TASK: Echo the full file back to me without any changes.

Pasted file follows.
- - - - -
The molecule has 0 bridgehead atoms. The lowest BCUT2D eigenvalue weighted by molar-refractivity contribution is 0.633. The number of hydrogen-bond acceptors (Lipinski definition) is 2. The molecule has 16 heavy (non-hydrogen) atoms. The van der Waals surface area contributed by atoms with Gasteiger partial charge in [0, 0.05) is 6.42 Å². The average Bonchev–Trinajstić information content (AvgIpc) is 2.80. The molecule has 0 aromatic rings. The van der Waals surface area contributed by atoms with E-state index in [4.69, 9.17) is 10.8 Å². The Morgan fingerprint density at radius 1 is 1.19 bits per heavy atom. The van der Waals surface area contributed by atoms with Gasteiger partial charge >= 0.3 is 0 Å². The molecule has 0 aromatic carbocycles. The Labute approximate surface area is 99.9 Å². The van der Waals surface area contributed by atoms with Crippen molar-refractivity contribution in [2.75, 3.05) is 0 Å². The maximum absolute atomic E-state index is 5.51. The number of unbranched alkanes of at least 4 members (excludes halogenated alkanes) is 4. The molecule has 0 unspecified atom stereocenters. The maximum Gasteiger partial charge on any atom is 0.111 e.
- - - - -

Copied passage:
The molecule has 0 bridgehead atoms. The lowest BCUT2D eigenvalue weighted by molar-refractivity contribution is 0.633. The number of hydrogen-bond acceptors (Lipinski definition) is 2. The molecule has 16 heavy (non-hydrogen) atoms. The van der Waals surface area contributed by atoms with Gasteiger partial charge in [0, 0.05) is 6.42 Å². The average Bonchev–Trinajstić information content (AvgIpc) is 2.80. The molecule has 0 aromatic rings. The van der Waals surface area contributed by atoms with E-state index in [4.69, 9.17) is 10.8 Å². The Morgan fingerprint density at radius 1 is 1.19 bits per heavy atom. The van der Waals surface area contributed by atoms with Gasteiger partial charge >= 0.3 is 0 Å². The molecule has 0 aromatic carbocycles. The Labute approximate surface area is 99.9 Å². The van der Waals surface area contributed by atoms with Crippen molar-refractivity contribution in [2.75, 3.05) is 0 Å². The maximum absolute atomic E-state index is 5.51. The number of unbranched alkanes of at least 4 members (excludes halogenated alkanes) is 4. The molecule has 0 unspecified atom stereocenters. The maximum Gasteiger partial charge on any atom is 0.111 e.